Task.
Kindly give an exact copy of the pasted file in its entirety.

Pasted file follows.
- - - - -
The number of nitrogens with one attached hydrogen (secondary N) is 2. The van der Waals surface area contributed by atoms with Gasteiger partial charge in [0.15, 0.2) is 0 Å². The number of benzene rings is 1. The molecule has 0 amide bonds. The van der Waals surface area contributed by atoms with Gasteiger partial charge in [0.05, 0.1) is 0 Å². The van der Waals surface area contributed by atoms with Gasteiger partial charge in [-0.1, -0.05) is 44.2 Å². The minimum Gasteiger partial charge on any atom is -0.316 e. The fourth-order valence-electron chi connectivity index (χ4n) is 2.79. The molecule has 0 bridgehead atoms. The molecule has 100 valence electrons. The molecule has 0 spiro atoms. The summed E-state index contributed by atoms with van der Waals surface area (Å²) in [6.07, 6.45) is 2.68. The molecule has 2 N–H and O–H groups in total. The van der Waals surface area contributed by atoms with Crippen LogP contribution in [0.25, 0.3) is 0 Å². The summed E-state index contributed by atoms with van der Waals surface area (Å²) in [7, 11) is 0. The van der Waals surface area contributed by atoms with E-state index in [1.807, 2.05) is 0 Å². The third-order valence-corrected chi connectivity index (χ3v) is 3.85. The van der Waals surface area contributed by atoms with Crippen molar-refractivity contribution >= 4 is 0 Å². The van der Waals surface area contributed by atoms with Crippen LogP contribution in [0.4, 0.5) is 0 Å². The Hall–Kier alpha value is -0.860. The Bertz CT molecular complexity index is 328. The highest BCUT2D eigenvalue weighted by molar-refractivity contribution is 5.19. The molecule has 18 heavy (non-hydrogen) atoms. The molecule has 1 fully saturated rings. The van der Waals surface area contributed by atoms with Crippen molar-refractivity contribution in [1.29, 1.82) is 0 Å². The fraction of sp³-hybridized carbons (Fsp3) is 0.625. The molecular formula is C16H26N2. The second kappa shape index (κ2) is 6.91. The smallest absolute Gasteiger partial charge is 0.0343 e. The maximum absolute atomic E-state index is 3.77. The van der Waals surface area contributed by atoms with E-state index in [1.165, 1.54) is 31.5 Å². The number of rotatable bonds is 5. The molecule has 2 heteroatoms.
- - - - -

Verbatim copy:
The number of nitrogens with one attached hydrogen (secondary N) is 2. The van der Waals surface area contributed by atoms with Gasteiger partial charge in [0.15, 0.2) is 0 Å². The number of benzene rings is 1. The molecule has 0 amide bonds. The van der Waals surface area contributed by atoms with Gasteiger partial charge in [0.05, 0.1) is 0 Å². The van der Waals surface area contributed by atoms with Gasteiger partial charge in [-0.1, -0.05) is 44.2 Å². The minimum Gasteiger partial charge on any atom is -0.316 e. The fourth-order valence-electron chi connectivity index (χ4n) is 2.79. The molecule has 0 bridgehead atoms. The molecule has 100 valence electrons. The molecule has 0 spiro atoms. The summed E-state index contributed by atoms with van der Waals surface area (Å²) in [6.07, 6.45) is 2.68. The molecule has 2 N–H and O–H groups in total. The van der Waals surface area contributed by atoms with Crippen LogP contribution in [0.25, 0.3) is 0 Å². The summed E-state index contributed by atoms with van der Waals surface area (Å²) in [7, 11) is 0. The van der Waals surface area contributed by atoms with E-state index in [1.807, 2.05) is 0 Å². The third-order valence-corrected chi connectivity index (χ3v) is 3.85. The van der Waals surface area contributed by atoms with Crippen molar-refractivity contribution >= 4 is 0 Å². The van der Waals surface area contributed by atoms with Crippen LogP contribution in [0.4, 0.5) is 0 Å². The Hall–Kier alpha value is -0.860. The Bertz CT molecular complexity index is 328. The highest BCUT2D eigenvalue weighted by molar-refractivity contribution is 5.19. The molecule has 18 heavy (non-hydrogen) atoms. The molecule has 1 fully saturated rings. The van der Waals surface area contributed by atoms with Crippen molar-refractivity contribution in [1.29, 1.82) is 0 Å². The fraction of sp³-hybridized carbons (Fsp3) is 0.625. The molecular formula is C16H26N2. The second kappa shape index (κ2) is 6.91. The smallest absolute Gasteiger partial charge is 0.0343 e. The maximum absolute atomic E-state index is 3.77. The van der Waals surface area contributed by atoms with E-state index in [1.165, 1.54) is 31.5 Å². The number of rotatable bonds is 5. The molecule has 2 heteroatoms.